One Republican in the race to become Colorado's next governor is pledging to repeal new oil and gas regulations if elected, and the front-runner for the GOP nomination says he would consider abolishing the rules approved on the Democratic incumbent's watch.
Evergreen businessman Dan Maes told The Daily Sentinel in Grand Junction on Monday that he would quickly try to abolish the rules if elected. A spokesman for former U.S. Rep. Scott McInnis, a 12-year Colorado congressman who has been the leading GOP fundraiser, says the candidate would consider revamping the rules after talking to interest groups.
Critics say the rules promoted by Gov. Bill Ritter and approved by the Legislature this year are burdensome and costly and have contributed to the downturn in the state's oil and gas industry. The changes include requiring buffer zones to protect waterways, minimizing drilling's effects on wildlife, and giving landowners more notification of proposed drilling.
McInnis spokesman Sean Duffy said Tuesday that "having the most punitive rules in the nation" has been a big mistake.
"As the industry was hurting, as the economy in general was hurting," Duffy said, "in comes this very anti-industry, anti-jobs approach."
Ritter and other supporters of the rules say low natural gas prices, tight credit markets and a lack of pipeline capacity in the region have more to do with the declining production than Colorado's regulations. He has urged federal officials to quickly certify a proposed pipeline that would ship gas to the West Coast.
"These are very balanced rules that allow us to protect the environment and our communities and at the same time responsibly develop Colorado's clean-burning natural gas," Ritter's spokesman, Evan Dreyer, said Tuesday.
The rules implement 2007 laws requiring more weight be given to health, wildlife and environmental concerns when making decisions about oil and gas development. The laws were passed amid record-breaking rates of natural gas drilling and complaints from landowners, conservationists, hunters and anglers about the impacts.
"The unfortunate thing that has occurred is a nationwide drop in the commodity prices," Dreyer said. "The prices have hurt the industry nationwide."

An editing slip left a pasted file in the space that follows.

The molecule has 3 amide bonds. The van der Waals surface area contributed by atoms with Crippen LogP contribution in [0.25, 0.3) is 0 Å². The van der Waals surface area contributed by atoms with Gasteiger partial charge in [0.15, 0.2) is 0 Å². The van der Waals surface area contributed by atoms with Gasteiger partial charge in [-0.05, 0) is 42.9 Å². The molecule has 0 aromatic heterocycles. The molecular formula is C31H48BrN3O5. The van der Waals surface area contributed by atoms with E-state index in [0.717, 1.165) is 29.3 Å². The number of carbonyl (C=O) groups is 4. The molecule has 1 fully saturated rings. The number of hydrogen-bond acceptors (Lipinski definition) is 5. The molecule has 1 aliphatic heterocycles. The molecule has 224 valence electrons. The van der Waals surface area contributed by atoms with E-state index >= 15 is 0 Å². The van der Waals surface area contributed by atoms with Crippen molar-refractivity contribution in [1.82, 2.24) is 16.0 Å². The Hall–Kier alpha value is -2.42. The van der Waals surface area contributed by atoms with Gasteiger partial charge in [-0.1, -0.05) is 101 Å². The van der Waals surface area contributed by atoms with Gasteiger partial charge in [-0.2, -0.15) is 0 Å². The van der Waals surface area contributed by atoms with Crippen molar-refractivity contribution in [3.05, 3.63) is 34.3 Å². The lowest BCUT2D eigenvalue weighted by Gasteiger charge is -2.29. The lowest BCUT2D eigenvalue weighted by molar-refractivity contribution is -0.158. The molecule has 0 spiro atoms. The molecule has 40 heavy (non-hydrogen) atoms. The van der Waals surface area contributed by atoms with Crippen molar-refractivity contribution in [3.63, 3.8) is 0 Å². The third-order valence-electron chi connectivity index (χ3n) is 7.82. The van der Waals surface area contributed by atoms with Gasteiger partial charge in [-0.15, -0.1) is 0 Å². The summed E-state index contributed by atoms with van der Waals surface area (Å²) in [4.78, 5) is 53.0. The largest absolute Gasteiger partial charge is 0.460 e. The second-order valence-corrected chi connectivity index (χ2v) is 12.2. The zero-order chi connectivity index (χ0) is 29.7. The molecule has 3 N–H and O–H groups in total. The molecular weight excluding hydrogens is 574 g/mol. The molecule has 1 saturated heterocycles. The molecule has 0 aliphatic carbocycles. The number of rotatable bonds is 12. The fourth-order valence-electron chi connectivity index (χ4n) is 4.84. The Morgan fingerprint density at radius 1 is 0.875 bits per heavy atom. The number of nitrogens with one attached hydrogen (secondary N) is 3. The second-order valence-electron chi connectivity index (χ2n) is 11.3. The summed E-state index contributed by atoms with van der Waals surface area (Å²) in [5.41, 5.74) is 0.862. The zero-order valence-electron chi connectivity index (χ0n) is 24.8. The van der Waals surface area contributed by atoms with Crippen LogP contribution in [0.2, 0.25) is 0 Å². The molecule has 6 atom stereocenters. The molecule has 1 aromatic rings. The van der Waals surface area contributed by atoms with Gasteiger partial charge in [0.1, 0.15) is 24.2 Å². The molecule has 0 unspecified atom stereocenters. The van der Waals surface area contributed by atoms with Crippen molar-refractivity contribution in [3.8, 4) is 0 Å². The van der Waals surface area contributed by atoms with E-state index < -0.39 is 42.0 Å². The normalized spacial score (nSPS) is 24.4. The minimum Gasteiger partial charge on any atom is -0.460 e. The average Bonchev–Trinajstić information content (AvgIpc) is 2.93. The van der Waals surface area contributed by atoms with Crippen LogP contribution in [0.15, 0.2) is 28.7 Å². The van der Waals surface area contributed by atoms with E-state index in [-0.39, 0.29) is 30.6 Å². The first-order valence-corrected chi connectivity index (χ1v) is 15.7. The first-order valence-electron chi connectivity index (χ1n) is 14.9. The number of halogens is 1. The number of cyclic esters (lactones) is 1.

Industry officials have complained that the revised rules have significantly increased the time it takes for an energy company to get a permit.
Since Colorado's rules took effect in April, the wait for a permit has jumped to an average of 90 days, said Nate Strauch, spokesman for the Colorado Oil and Gas Association. That's about 10 times the national average, he said.
The trade group has sued to overturn the regulations.
State officials have said there was a large backlog earlier this year as companies tried to beat the new rules, but wait times dropped to an average of about 45 days by September. The goal is to cut the time to 30 to 40 days.
Suzanne O'Neill of the Colorado Wildlife Federation, which includes hunters and anglers, said the rules were a compromise that she considers the minimum necessary to protect western Colorado's deer and elk herds and other wildlife.
"It's really important to enable Colorado to remain attractive to sportsmen, other outdoors enthusiasts and tourists," O'Neill said. "It's important to our heritage."
Brett Corsentino, a fourth-generation dairy farmer in south-central Colorado, said he and other landowners near Walsenburg have complained that gas drilling in the area affected their water wells, and the high-sodium wastewater dumped in a creek has damaged fields irrigated with the water.
State regulators have halted the drilling while the problems are addressed.
"Gov. Ritter, he at least sees the need for some type of rules and regulations to monitor these gas companies," Corsentino said.
The farmer said he doesn't believe the new rules have caused the oil and gas slump.
"What has hindered these companies is overproduction. I know about that because I'm a dairy farmer," he said.